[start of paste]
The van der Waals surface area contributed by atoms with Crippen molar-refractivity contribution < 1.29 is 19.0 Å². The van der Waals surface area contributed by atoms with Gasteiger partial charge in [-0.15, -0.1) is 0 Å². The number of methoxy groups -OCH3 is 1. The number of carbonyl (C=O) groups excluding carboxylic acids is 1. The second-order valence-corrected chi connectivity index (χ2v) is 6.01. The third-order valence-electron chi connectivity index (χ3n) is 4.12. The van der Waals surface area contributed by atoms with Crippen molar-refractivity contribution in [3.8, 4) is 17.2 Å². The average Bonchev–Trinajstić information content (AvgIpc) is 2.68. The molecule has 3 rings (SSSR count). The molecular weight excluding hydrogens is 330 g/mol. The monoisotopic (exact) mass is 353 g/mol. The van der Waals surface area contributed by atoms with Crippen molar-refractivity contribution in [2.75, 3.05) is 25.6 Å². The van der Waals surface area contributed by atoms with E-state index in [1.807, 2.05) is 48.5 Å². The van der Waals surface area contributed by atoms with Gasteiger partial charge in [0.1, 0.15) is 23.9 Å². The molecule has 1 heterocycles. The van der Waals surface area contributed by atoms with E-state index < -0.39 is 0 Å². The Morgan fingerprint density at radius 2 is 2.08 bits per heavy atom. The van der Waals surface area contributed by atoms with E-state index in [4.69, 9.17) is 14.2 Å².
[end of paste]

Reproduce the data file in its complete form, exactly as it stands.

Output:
The van der Waals surface area contributed by atoms with Crippen molar-refractivity contribution < 1.29 is 19.0 Å². The van der Waals surface area contributed by atoms with Gasteiger partial charge in [-0.15, -0.1) is 0 Å². The number of methoxy groups -OCH3 is 1. The number of carbonyl (C=O) groups excluding carboxylic acids is 1. The second-order valence-corrected chi connectivity index (χ2v) is 6.01. The third-order valence-electron chi connectivity index (χ3n) is 4.12. The van der Waals surface area contributed by atoms with Crippen molar-refractivity contribution in [3.8, 4) is 17.2 Å². The average Bonchev–Trinajstić information content (AvgIpc) is 2.68. The molecule has 3 rings (SSSR count). The molecular weight excluding hydrogens is 330 g/mol. The monoisotopic (exact) mass is 353 g/mol. The van der Waals surface area contributed by atoms with Crippen molar-refractivity contribution in [2.75, 3.05) is 25.6 Å². The van der Waals surface area contributed by atoms with E-state index in [1.807, 2.05) is 48.5 Å². The van der Waals surface area contributed by atoms with Gasteiger partial charge in [0.1, 0.15) is 23.9 Å². The molecule has 1 heterocycles. The van der Waals surface area contributed by atoms with E-state index < -0.39 is 0 Å². The Morgan fingerprint density at radius 2 is 2.08 bits per heavy atom. The van der Waals surface area contributed by atoms with E-state index in [4.69, 9.17) is 14.2 Å².